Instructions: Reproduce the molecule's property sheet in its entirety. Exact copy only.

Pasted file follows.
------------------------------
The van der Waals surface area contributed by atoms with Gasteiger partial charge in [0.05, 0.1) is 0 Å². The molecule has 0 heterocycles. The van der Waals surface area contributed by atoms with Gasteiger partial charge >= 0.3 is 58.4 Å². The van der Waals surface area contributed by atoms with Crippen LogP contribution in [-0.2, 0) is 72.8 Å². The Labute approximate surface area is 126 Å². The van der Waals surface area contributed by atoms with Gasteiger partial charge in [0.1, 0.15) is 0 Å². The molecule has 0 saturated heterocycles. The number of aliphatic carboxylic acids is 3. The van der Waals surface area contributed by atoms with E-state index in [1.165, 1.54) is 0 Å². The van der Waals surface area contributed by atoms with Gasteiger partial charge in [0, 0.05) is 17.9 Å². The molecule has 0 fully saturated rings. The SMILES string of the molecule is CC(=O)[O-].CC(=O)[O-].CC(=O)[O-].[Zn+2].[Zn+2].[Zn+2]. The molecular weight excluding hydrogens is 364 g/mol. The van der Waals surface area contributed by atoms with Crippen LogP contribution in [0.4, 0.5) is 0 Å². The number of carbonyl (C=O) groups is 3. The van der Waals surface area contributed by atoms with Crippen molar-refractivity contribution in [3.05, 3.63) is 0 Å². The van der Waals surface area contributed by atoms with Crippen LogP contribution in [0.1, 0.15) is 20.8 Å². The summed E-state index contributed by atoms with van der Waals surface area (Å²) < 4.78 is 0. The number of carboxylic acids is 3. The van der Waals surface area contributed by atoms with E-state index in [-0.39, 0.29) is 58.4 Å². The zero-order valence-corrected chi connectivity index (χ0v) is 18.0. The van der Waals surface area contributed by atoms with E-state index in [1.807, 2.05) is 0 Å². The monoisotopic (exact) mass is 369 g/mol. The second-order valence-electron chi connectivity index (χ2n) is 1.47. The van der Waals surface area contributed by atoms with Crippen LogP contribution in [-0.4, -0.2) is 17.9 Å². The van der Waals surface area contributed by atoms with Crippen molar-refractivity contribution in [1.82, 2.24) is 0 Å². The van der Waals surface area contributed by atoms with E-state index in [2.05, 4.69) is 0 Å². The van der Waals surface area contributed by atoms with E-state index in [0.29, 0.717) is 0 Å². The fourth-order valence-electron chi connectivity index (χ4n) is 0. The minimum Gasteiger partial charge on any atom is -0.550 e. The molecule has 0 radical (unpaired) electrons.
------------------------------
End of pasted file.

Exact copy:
The van der Waals surface area contributed by atoms with Gasteiger partial charge in [0.05, 0.1) is 0 Å². The molecule has 0 heterocycles. The van der Waals surface area contributed by atoms with Gasteiger partial charge >= 0.3 is 58.4 Å². The van der Waals surface area contributed by atoms with Crippen LogP contribution in [-0.2, 0) is 72.8 Å². The Labute approximate surface area is 126 Å². The van der Waals surface area contributed by atoms with Gasteiger partial charge in [0.1, 0.15) is 0 Å². The molecule has 0 saturated heterocycles. The number of aliphatic carboxylic acids is 3. The van der Waals surface area contributed by atoms with E-state index in [1.165, 1.54) is 0 Å². The van der Waals surface area contributed by atoms with Gasteiger partial charge in [0, 0.05) is 17.9 Å². The molecule has 0 fully saturated rings. The SMILES string of the molecule is CC(=O)[O-].CC(=O)[O-].CC(=O)[O-].[Zn+2].[Zn+2].[Zn+2]. The molecular weight excluding hydrogens is 364 g/mol. The van der Waals surface area contributed by atoms with Crippen LogP contribution in [0.4, 0.5) is 0 Å². The number of carbonyl (C=O) groups is 3. The van der Waals surface area contributed by atoms with Crippen molar-refractivity contribution in [3.05, 3.63) is 0 Å². The van der Waals surface area contributed by atoms with Crippen LogP contribution in [0.1, 0.15) is 20.8 Å². The summed E-state index contributed by atoms with van der Waals surface area (Å²) < 4.78 is 0. The number of carboxylic acids is 3. The van der Waals surface area contributed by atoms with E-state index in [-0.39, 0.29) is 58.4 Å². The zero-order valence-corrected chi connectivity index (χ0v) is 18.0. The van der Waals surface area contributed by atoms with E-state index in [1.807, 2.05) is 0 Å². The monoisotopic (exact) mass is 369 g/mol. The second-order valence-electron chi connectivity index (χ2n) is 1.47. The van der Waals surface area contributed by atoms with Crippen LogP contribution in [-0.4, -0.2) is 17.9 Å². The van der Waals surface area contributed by atoms with Crippen molar-refractivity contribution in [1.82, 2.24) is 0 Å². The van der Waals surface area contributed by atoms with E-state index in [2.05, 4.69) is 0 Å². The van der Waals surface area contributed by atoms with E-state index in [0.29, 0.717) is 0 Å². The fourth-order valence-electron chi connectivity index (χ4n) is 0. The minimum Gasteiger partial charge on any atom is -0.550 e. The molecule has 0 radical (unpaired) electrons.